It's dark outside now, there's a definite chill in the air. You can feel the wind blow hard against your face and you pull your jacket tighter around you. As you walk across the parking lot there's a sound that you are not used to hearing. It's a crackling, and a murmur. A sound that does not identify itself in your mind right away. You walk towards the open door, not sure at all what you're going to find on the other side. You step inside and there it is, The machine. It's bigger than you can imagine. There are so many parts. And it is loud. It sounds joyful, and strong. You can see it working it's magic, it's getting the job done. Many parts working together with the same intensity to complete it's task. You just stand there, wondering what to even do. Do you run away? Do you stand there and watch the machine continue with the ferociousness of a steam train? Or do you jump in? Do you try to add your meager effort to the job? What is the job? What is going on in this room, on this dark, chilly night? What is the machine? It's the family of Christ, It's the body of Christ. It is people who give up their Thursday night to pack little "blessing bags" for those men and women who have fallen and lost their way and are now behind bars. These are hearts that beat in unison to the one perfect melody of Christ's love. It truly was a machine. 2100 hand decorated bags, each saying "Jesus loves you" filled and packed in an hour and seventeen minutes by the members of our new church. I am so thankful for the opportunity to witness and be a part of the machine.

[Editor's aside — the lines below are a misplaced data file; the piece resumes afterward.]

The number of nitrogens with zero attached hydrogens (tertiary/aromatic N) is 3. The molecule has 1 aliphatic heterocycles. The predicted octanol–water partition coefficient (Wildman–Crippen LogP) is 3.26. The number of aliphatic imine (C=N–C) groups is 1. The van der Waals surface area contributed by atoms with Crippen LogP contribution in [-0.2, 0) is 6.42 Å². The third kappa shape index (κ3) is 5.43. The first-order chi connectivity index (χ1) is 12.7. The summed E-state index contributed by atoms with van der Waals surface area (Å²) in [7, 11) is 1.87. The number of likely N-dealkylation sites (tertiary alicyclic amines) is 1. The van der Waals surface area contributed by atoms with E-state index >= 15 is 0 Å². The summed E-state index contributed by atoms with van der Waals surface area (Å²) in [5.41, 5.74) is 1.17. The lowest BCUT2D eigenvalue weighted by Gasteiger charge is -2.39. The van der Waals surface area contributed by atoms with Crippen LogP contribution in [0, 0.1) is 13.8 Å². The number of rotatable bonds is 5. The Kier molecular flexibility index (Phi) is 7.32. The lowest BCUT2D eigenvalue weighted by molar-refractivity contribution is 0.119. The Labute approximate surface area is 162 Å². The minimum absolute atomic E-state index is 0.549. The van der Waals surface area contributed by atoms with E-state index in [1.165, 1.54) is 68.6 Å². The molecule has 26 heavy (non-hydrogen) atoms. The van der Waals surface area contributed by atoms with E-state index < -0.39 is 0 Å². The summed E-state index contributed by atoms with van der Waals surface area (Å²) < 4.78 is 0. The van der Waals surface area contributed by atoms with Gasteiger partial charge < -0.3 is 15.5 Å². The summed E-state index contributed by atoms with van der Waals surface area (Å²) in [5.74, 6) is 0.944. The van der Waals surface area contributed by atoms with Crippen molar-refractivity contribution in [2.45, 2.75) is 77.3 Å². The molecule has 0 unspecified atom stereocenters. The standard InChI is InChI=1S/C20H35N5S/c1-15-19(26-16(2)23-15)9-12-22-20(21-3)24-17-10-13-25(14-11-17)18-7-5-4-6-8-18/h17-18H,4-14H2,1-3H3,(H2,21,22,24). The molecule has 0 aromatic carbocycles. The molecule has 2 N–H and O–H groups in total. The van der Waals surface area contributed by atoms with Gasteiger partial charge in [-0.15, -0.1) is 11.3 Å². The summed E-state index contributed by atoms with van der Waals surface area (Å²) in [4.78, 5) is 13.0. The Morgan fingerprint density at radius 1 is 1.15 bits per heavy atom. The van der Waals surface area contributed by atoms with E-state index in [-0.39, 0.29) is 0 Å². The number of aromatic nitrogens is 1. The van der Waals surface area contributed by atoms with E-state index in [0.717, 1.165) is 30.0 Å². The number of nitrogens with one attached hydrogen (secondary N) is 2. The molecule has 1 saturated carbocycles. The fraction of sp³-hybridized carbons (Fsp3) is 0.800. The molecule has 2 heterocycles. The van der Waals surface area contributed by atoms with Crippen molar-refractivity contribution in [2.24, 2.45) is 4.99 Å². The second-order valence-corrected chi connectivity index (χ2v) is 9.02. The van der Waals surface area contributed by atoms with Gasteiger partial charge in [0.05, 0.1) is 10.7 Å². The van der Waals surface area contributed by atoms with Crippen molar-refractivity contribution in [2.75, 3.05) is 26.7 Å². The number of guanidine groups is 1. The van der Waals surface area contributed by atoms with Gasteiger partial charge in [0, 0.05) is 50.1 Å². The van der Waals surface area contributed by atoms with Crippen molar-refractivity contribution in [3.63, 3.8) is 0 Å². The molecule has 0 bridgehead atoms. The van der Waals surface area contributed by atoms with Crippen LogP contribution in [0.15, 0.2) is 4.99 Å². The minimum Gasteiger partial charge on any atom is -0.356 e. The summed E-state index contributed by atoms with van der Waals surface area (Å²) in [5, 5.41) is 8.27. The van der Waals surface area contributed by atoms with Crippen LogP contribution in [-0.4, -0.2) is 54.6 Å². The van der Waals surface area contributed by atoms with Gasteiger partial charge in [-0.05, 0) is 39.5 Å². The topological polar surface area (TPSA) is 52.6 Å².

Tuesday, December 18, 2007

Bridging the Gap

Okay, this may be a controversial post, and if you know me, you know I usually don't do controversial, but here goes.

Why does "closed minded" only work one way? If you are religious, have morals that you try to stick to, and believe that accountability is key, you are thought to be one of "those people" who are shoving your "religion" down the throats of everybody around you. If you talk about your faith to someone who doesn't understand it, you are a "bible thumper", and you should never, ever, under any circumstances disagree with someone's lifestyle, (even if you never say anything , a simple disagreement with lifestyle choices is enough to label you a bigot or closed-minded). I'm tired of being lumped in with the extreme cases of misguided faith, and being waved off because I believe in a different point of view.